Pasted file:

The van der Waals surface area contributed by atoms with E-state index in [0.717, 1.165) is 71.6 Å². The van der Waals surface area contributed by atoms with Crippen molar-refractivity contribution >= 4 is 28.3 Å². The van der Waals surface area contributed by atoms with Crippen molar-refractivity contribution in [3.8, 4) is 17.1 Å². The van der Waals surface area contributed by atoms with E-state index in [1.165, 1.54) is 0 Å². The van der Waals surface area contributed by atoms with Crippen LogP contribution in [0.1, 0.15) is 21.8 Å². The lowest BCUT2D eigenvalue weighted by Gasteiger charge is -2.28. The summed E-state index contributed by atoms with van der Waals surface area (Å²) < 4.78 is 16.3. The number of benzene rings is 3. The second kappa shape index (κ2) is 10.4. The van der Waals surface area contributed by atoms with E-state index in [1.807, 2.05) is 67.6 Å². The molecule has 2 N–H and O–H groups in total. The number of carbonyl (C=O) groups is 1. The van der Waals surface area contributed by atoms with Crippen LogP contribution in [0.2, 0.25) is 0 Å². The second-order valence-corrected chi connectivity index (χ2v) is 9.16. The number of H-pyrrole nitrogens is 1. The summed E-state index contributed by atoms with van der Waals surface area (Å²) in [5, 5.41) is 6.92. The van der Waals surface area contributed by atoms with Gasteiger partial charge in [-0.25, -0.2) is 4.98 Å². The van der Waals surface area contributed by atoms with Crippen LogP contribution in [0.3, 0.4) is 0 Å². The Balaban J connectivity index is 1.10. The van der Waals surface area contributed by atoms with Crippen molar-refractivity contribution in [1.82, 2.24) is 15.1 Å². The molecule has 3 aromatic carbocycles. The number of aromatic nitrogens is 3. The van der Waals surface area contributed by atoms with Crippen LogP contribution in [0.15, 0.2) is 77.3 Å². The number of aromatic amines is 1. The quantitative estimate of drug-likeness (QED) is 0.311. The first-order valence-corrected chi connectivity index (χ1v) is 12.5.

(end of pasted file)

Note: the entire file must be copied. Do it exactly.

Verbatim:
The van der Waals surface area contributed by atoms with E-state index in [0.717, 1.165) is 71.6 Å². The van der Waals surface area contributed by atoms with Crippen molar-refractivity contribution >= 4 is 28.3 Å². The van der Waals surface area contributed by atoms with Crippen molar-refractivity contribution in [3.8, 4) is 17.1 Å². The van der Waals surface area contributed by atoms with E-state index in [1.165, 1.54) is 0 Å². The van der Waals surface area contributed by atoms with Crippen LogP contribution in [0.1, 0.15) is 21.8 Å². The lowest BCUT2D eigenvalue weighted by Gasteiger charge is -2.28. The summed E-state index contributed by atoms with van der Waals surface area (Å²) < 4.78 is 16.3. The number of benzene rings is 3. The second kappa shape index (κ2) is 10.4. The van der Waals surface area contributed by atoms with E-state index in [1.807, 2.05) is 67.6 Å². The molecule has 2 N–H and O–H groups in total. The number of carbonyl (C=O) groups is 1. The van der Waals surface area contributed by atoms with Crippen LogP contribution in [0.2, 0.25) is 0 Å². The second-order valence-corrected chi connectivity index (χ2v) is 9.16. The number of H-pyrrole nitrogens is 1. The summed E-state index contributed by atoms with van der Waals surface area (Å²) in [5, 5.41) is 6.92. The van der Waals surface area contributed by atoms with Gasteiger partial charge in [-0.25, -0.2) is 4.98 Å². The van der Waals surface area contributed by atoms with Crippen LogP contribution in [0.3, 0.4) is 0 Å². The Balaban J connectivity index is 1.10. The van der Waals surface area contributed by atoms with Crippen molar-refractivity contribution in [1.82, 2.24) is 15.1 Å². The molecule has 3 aromatic carbocycles. The number of aromatic nitrogens is 3. The van der Waals surface area contributed by atoms with Crippen LogP contribution in [0.15, 0.2) is 77.3 Å². The number of aromatic amines is 1. The quantitative estimate of drug-likeness (QED) is 0.311. The first-order valence-corrected chi connectivity index (χ1v) is 12.5.